“Tchaikovsky Project” recordings, spotlighting composer’s competing aesthetics

Posted on: September 5, 2019

“The music of Pyotr Ilyich Tchaikovsky has always been hugely popular with the public,” writes Stuart Isacoff in last Wednesday’s (8/28) Wall Street Journal (subscription required). “Critical response was another matter. The composer was often caught between two worlds: His works embodied the technical mastery of the Western European tradition, but … they also plumbed the ‘passionate, almost crazy intensity’ of his Russian roots…. Tchaikovsky’s own writing had a sophisticated, European patina, yet he was often accused by critics of reveling in Russian gloominess and barbarism. Now conductor Semyon Bychkov, music director of the Czech Philharmonic, has recorded a seven-CD boxed set of Tchaikovsky’s works with an interpretive eye on those stylistic battles. ‘The Tchaikovsky Project,’ which includes the complete piano concertos with Kirill Gerstein [and] the complete symphonies … was recorded … in Prague…. The geographic location of the Czechs, Mr. Bychkov believes, enhances their understanding of the historical context. Some of the works performed here clearly reflect the opposing camps. [Tchaikovsky’s] roaring, tempestuous [Sixth Symphony], a final statement before his death, is filled with emotional turmoil…. Tchaikovsky might have been seen as artistically conflicted at times, but in the end, his deepest sentiment was Russian indeed.”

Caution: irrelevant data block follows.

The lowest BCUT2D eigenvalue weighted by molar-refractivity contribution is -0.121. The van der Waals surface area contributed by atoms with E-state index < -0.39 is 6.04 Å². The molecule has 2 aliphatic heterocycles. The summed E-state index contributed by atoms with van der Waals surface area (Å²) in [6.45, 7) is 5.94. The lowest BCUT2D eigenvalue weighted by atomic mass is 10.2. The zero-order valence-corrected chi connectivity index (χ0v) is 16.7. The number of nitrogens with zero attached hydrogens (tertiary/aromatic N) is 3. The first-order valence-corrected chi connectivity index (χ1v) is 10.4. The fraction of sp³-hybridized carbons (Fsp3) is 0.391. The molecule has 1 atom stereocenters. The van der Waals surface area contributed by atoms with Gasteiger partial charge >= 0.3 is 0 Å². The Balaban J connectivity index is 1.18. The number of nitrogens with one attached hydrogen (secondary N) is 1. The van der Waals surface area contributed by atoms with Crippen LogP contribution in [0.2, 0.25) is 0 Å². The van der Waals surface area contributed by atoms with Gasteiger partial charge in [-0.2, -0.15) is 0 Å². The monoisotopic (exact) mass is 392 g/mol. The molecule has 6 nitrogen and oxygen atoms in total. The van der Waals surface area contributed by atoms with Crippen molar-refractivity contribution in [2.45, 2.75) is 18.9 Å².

Posted September 5, 2019